A Polity without a State? European Constitutionalism between Evolution and Revolution
This papers considers the European constitution-making process in the light of three perspectives of constitutional legitimacy. The evolving treaty, it is claimed, is legitimate in the sense of being (i) functional and (ii) power-constraining. Constitutional legitimacy, however, may also require a (iii) power-establishing or revolutionary character; according to this third perspective, the EU constitutional process does not fully answer the demands of legitimacy.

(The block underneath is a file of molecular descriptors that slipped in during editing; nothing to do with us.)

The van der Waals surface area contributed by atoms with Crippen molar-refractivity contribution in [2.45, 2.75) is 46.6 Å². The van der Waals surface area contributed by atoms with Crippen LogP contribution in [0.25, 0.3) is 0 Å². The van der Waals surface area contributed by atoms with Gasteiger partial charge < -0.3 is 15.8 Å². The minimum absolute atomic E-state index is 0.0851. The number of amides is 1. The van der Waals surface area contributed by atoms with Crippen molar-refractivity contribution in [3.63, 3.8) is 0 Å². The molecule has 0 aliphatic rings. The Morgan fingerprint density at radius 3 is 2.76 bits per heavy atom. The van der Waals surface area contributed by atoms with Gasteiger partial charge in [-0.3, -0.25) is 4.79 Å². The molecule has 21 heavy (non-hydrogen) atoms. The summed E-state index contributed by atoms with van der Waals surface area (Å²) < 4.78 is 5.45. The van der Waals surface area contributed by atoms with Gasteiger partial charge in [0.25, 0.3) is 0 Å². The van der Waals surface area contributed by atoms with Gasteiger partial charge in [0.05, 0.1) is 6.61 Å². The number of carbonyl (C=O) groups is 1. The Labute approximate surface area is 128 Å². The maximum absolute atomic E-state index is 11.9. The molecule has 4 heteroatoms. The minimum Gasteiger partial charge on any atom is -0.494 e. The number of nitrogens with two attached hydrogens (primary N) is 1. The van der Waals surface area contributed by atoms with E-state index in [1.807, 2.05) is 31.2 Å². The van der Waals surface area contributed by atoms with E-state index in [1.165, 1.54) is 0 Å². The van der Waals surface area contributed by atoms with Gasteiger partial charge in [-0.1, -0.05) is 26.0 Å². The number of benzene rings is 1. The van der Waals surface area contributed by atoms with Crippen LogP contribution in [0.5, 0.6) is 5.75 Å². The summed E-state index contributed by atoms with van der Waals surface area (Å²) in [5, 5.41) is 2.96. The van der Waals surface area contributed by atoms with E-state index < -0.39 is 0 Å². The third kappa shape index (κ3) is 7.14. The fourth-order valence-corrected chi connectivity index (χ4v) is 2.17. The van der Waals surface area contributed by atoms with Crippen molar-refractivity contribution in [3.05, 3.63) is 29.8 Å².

In this paper the relationship between constitution and state is analysed. The EU's constitutional structure is evaluated according to three ideas of constitutionalism: the evolutionary or functionalist idea; the power-binding idea; and the power-establishing or revolutionary idea. It is found that one can claim that the EU has a constitution both in functional and power-constraining terms. What is lacking though is the revolutionary idea of a democratic constitution made by the people, facilitated through strong publics and authorised through general public debate. It is not the conventions of an elite remote from the public but only the citizens themselves who can turn the legally existing constitutional text books against the imperial and hegemonic reality of European law.